Lesson PlansBack to lesson plans archive May 22, 2017
Lesson Plan: How to create a balanced budget — it’s a ‘Balancing Act’
How do we know that our government is fulfilling its duties to us, the public? How do we decide what those duties are? As efforts to pass the federal budget get underway, students will have the power to re-prioritize how money is spent using the interactive tool Balancing Act. What changes will they make?
U.S. Government, Civics, Economics, Social Studies, Business
2 to 3 class periods, plus optional extension activities
- How does the government decide how to spend taxpayers’ money?
- What factors play a role in how the federal budget is created?
The federal budget reflects issues many Americans care about and how tax money is spent. Of course, many American taxpayers are not satisfied with the way the federal government spends its money. In this lesson, students will utilize the interactive tool Balancing Act to create an outline of federal spending, participate in a simulation activity attempting to balance the federal budget and complete a written reflection and justification of their proposed changes.
Once finalized, students capture their thinking in a political speech (which may be written or orated), persuading their audience (citizens, voters, etc.) to agree with their ideas.
Note: You may also want to watch this short video of how Balancing Act is used on the state government level.
Warm up activity:
President Donald Trump will release a detailed budget proposal on Tuesday, May 23, 2017. Trump came out with a budget outline in March in which he prioritized the military and proposed sweeping cuts elsewhere. However, there’s one thing to keep in mind: only Congress can pass the federal budget.
Read articles and discuss: Take a look at the Associated Press story ‘President Trump’s budget proposal includes huge cuts to food stamps’ or the Washington Post’s ‘Trump’s first full education budget: Deep cuts to public school programs in pursuit of school choice,’ both published ahead of the official release of the President’s budget.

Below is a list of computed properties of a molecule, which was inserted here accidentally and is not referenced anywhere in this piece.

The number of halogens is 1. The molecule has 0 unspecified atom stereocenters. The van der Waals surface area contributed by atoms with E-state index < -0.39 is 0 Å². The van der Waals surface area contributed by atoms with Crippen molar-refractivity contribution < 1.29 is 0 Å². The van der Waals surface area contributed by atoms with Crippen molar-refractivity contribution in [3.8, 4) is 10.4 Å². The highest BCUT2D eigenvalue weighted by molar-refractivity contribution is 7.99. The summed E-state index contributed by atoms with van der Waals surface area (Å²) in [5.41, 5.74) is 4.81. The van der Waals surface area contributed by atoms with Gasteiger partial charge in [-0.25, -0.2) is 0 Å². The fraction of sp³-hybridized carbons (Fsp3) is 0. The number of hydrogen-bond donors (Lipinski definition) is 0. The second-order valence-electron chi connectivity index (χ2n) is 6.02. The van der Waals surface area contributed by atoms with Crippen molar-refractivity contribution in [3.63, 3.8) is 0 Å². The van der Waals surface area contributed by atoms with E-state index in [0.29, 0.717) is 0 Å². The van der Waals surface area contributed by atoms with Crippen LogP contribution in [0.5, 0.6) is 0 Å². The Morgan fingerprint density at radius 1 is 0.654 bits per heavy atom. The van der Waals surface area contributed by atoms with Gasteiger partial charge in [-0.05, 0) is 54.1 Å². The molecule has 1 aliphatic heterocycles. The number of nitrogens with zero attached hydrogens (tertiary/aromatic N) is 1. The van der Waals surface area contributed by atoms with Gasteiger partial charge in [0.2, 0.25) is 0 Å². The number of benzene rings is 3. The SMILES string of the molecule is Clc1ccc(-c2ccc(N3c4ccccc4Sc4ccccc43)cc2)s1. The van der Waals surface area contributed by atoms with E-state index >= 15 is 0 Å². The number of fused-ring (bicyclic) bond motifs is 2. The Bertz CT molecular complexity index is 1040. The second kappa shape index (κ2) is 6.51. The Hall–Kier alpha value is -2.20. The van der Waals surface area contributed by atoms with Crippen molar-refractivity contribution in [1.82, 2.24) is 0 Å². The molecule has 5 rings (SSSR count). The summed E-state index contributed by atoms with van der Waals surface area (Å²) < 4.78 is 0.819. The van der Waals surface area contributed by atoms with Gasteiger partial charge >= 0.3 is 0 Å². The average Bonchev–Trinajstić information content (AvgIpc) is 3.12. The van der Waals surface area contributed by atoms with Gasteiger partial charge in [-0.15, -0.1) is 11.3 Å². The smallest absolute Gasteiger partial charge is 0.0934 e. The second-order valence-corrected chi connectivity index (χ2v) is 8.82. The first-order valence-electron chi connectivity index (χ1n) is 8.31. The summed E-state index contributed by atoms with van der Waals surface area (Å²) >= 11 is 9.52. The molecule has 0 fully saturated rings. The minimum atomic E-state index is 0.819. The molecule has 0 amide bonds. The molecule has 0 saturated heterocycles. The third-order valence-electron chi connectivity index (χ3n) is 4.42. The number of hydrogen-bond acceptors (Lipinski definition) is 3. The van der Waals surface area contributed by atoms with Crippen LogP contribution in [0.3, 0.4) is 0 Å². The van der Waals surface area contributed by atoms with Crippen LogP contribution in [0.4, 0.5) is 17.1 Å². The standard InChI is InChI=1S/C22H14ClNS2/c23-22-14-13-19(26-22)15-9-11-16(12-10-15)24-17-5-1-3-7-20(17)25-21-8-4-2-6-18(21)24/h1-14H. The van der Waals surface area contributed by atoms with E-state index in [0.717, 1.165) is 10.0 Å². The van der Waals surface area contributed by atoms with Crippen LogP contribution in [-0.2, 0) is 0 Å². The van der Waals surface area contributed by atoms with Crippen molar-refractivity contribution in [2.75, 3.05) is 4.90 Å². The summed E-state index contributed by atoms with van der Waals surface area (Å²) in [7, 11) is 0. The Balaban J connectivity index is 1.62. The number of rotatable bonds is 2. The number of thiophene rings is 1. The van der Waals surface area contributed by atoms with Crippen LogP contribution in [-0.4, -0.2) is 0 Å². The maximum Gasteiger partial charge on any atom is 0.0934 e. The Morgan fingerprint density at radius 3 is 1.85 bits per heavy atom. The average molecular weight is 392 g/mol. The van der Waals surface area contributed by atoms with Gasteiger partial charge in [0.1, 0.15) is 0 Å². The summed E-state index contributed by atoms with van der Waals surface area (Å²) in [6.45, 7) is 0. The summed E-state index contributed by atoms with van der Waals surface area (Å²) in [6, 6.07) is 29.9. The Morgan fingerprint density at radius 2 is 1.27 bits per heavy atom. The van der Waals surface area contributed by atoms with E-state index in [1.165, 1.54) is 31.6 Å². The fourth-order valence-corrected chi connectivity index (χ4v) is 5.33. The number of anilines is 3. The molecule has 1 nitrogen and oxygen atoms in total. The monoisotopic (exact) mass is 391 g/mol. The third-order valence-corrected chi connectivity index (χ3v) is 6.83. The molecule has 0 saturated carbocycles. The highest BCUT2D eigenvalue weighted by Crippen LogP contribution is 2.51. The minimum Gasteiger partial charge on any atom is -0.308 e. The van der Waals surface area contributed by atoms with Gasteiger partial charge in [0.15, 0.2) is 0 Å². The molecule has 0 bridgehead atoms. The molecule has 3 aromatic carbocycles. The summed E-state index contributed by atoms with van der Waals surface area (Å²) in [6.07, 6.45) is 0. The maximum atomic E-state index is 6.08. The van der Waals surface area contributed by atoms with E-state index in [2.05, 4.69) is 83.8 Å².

Ask your students why some issues, like the military, show an increase in spending? Why is funding for some programs entirely stripped away? Who makes these decisions? Why does the president propose a budget if Congress is the one that ends up passing it? Does the public have a say in what goes into the federal budget? How so?
Use this lesson plan on the federal budget by high school teacher Nicholas Lind as a fun, thoughtful way to get students thinking about how the government spends (soon to be their!) tax dollars.
In short, Mr. Lind’s lesson includes the following:
- Students will research and think analytically: What does our government spend money on? Students will create a bulleted list of revenue and spending using a few helpful resources.
- Should we tax and spend differently? If so, how? Students will complete their own Balancing Act: An Interactive Budget Simulation.
- What political forces prevent change? Students will write a one-page reflection or speech on the challenges of balancing the federal budget.
- Have students orate their speeches in class or the auditorium and debate their budgets.
- Share the Balancing Act Summary Sheet, other tasks or videos on social media (Facebook, Twitter, etc.) with @NewsHourExtra and @BalancingActEP. Why not include elected officials to hopefully inspire action and practice authentic citizenship?
Nicholas M. Lind is a Special Education teacher at Monroe #1 BOCES teaching Global History, Government and Economics at the eSTART program (grades 9-12) in Fairport, NY. He has experiences in leadership coaching, educational policy, law and public policy, special Education, and literacy skills. Lind enjoys reading, eating local food and collecting elephants. He has a B.S. in History, Political Science and Education from SUNY Brockport and an M.S. in Educational Policy from the University of Rochester’s Margaret Warner Graduate School of Education and Human Development.
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Relevant National Standards:
NCSS C3 – D2.Civ.13.9-12. Evaluate public policies in terms of intended and unintended outcomes, and related consequences.
Determine the meaning of words and phrases as they are used in a text, including vocabulary describing political, social, or economic aspects of history/social science.
Determine the meaning of words and phrases as they are used in a text, including analyzing how an author uses and refines the meaning of a key term over the course of a text (e.g., how Madison defines faction in Federalist No. 10).
Integrate quantitative or technical analysis (e.g., charts, research data) with qualitative analysis in print or digital text.
Integrate and evaluate multiple sources of information presented in diverse formats and media (e.g., visually, quantitatively, as well as in words) in order to address a question or solve a problem.
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